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Japt -g, 18 bytes

á f_˸mn36Ãäf mÅeÊ

Try it

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2
  • 1
    \$\begingroup\$ I don’t think this is entirely valid, since the compared word could start with an uppercase letter in one sentence and a lowercase one in the other. \$\endgroup\$
    – Jacob
    Jan 18 at 20:26
  • \$\begingroup\$ Here's a slightly modified version of yours that supports uppercase, lowercase, or punctuation (using @Arnauld's parseInt(32) trick): 17 \$\endgroup\$
    – Jacob
    Jan 19 at 11:45
3
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Python, 181 157 bytes

lambda l:[p for p in permutations(l)if(z:=[s.lower()[:-1].split()for s in p],all(sum(k in i for k in j)>1for i,j in zip(z,z[1:])))[1]]
from itertools import*

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Returns all valid orders.

  • -14 thanks to Steffan

Python, 165 163 159 bytes

def f(l):
 for p in permutations(l):m=[s.lower()[:-1].split()for s in p];any(sum(k in i for k in j)<2for i,j in zip(m,m[1:]))or print(p)
from itertools import*

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Based off Kevin Cruijssen's 05AB1E answer. Prints all valid orders.

  • -4 thanks to Steffan
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3
  • \$\begingroup\$ 159 \$\endgroup\$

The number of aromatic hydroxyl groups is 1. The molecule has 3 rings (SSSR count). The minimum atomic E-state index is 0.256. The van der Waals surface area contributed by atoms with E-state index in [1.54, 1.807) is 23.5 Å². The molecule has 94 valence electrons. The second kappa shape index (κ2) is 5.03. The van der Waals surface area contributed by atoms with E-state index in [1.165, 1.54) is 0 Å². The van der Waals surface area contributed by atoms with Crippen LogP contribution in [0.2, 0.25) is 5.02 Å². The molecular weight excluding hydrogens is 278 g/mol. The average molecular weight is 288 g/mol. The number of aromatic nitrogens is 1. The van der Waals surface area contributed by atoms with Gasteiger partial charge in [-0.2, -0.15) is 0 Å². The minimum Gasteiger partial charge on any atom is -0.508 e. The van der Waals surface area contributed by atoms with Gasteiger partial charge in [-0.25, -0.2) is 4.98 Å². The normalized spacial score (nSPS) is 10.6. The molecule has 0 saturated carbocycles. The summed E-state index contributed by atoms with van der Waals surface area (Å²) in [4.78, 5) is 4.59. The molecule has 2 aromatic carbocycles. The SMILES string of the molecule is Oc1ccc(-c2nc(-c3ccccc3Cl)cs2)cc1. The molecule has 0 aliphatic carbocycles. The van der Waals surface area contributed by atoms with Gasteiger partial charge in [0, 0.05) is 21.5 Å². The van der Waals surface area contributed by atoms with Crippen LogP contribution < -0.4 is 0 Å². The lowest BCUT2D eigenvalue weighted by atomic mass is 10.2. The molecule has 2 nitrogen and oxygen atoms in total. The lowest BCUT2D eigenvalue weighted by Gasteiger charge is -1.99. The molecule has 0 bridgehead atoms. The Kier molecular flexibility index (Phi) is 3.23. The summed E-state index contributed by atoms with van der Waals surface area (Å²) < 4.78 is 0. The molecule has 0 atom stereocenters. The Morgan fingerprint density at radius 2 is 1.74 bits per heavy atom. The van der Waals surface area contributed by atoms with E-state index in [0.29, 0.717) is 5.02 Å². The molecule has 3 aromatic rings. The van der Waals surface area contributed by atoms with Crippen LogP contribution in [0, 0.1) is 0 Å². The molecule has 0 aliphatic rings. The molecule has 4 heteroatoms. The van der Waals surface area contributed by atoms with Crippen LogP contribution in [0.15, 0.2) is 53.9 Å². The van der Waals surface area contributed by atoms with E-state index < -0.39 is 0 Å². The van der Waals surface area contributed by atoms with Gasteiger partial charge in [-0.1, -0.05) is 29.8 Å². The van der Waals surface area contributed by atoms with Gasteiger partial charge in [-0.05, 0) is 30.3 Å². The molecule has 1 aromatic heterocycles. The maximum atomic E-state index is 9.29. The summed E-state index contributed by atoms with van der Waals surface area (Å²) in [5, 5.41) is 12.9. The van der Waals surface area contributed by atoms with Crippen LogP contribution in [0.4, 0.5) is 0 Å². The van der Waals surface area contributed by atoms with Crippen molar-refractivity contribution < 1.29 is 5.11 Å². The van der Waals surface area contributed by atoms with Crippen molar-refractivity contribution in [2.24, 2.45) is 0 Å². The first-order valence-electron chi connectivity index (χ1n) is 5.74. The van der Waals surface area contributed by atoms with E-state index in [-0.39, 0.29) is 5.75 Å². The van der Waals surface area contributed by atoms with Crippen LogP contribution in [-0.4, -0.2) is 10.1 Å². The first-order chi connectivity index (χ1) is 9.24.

– Steffan
    Jan 18 at 21:47
  • \$\begingroup\$ 157 using a lambda. \$\endgroup\$
    – Steffan
    Jan 18 at 21:50
  • \$\begingroup\$ @Steffan thanks, updated \$\endgroup\$
    – The Thonnu
    Jan 19 at 6:35
2
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Rust, 375 bytes

|a:Vec<&str>|{let b=a.iter().map(|i|&i[..i.len()-1]).collect::<Vec::<_>>();f(&b.join(" "),b)};fn f(w:&str,p:Vec<&str>)->bool{p.len()<1||match p.iter().find(|k|{w.split(" ").collect::<HashSet<_>>().intersection(&k.split(" ").collect()).count()>1&&f(k,p.clone().into_iter().filter(|d|d!=*k).collect::<Vec<_>>())}){Some(u)=>print!("{u}.
")==(),_=>false}}use std::collections::*;

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2
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Factor + math.combinatorics math.unicode, 76 73 bytes

[ [ [ " "split ] map 2 clump [ last2 ∩ { } = ] ∄ ] find-permutation ]

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  • [ ... ] find-permutation Find the first permutation of the input that...
  • [ " "split ] map ...when all sentences are split into words...
  • 2 clump ...and grouped into overlapping pairs...
  • [ last2 ∩ { } = ] ∄ ...none of the intersections between pairs of sentences are empty.
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1
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Pip, 41 bytes

PMgFI{$&((LC(aM H_^s)MP{YbaM_Ny})M1N_>1)}

Very golfable, but I'm happy with it.

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Explanation:

PMgFI{$&((LC(aM H_^s)MP{YbaM_Ny})M1N_>1)}
PMgFI{                                  } Filter out permutations of the input by ...
          LC(aM H_^s)                     Remove dot, split by space and lowercase each sentence
                     MP{       }          For consecutive pairs of all sentences, 
                        YbaM_Ny           Does each word of the first pair appear in the second pair?
                                 M1N_>1   Is the count of 1s greater than 1 (>= 2)
      $&                                  Are all elements truthy?